Historic Detroit

Every building in Detroit has a story — we're here to share it

Park Shelton

The Park Shelton started its life as the Wardell Apartment Hotel, built by Fred Wardell, president of the Eureka Vacuum Cleaner Co.

The 12-story building stands at Woodward Avenue and Kirby Street. It was designed by the firm Weston & Ellington and formally opened Sept. 25, 1926. The Wardell’s main selling point was its location, with the Detroit Public Library and Detroit Institute of Arts as its neighbors.

Artists Diego Rivera and Frida Kahlo stayed here in 1932, while Rivera was in Detroit painting his famed “Detroit Industry” murals at the DIA.

Ten years later, the structure was bought by the national chain Sheraton, which changed the name to Wardell Sheraton in 1943. Around this time, Sheraton had a popular hotel in New York called the Park Sheraton, so, looking to capitalize on that name, the Wardell’s name was changed in December 1951 to the Park Sheraton.

This name game is worth mentioning because it likely explains how the building came to be known as the Park Shelton. Just nine months after becoming the Park Sheraton, it was sold yet again, this time to New Yorker Louis Schleiffer. Unable to use “Sheraton,” it is assumed Schleiffer chose “Shelton,” because it sounded similar. This time, the name stuck.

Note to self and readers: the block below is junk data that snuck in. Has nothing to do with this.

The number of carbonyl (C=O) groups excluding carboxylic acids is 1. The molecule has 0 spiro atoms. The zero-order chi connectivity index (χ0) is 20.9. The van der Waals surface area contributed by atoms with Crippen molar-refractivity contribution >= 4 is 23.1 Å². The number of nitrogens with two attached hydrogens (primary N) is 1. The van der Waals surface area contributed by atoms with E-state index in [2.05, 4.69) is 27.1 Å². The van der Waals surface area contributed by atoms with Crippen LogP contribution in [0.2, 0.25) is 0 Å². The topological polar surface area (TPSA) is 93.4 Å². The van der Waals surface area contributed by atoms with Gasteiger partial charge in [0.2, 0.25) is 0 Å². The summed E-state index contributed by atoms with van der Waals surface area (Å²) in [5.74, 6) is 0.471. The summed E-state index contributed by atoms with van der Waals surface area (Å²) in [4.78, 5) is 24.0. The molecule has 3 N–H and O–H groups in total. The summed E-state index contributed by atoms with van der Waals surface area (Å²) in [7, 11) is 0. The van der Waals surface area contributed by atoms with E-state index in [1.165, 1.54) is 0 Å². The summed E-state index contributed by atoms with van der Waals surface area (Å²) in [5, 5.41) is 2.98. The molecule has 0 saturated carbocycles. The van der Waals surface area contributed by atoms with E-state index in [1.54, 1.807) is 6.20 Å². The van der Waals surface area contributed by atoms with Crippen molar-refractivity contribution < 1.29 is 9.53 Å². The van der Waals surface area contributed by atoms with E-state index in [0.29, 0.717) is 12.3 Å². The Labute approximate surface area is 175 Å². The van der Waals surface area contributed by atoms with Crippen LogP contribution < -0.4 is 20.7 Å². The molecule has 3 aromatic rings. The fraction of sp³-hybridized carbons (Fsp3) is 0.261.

In the 1970s, the Park Shelton Hotel was converted to apartments and in August 2004 a newly refurbished building was opened as 227 luxury condos with retail and restaurants on the ground floor. The lobby has maintained its elegance with rectangular columns capped in gold leaf, ornate plaster ceilings, dark marble accents and an antique clock hanging near the reception desk.

Last updated 04/04/2023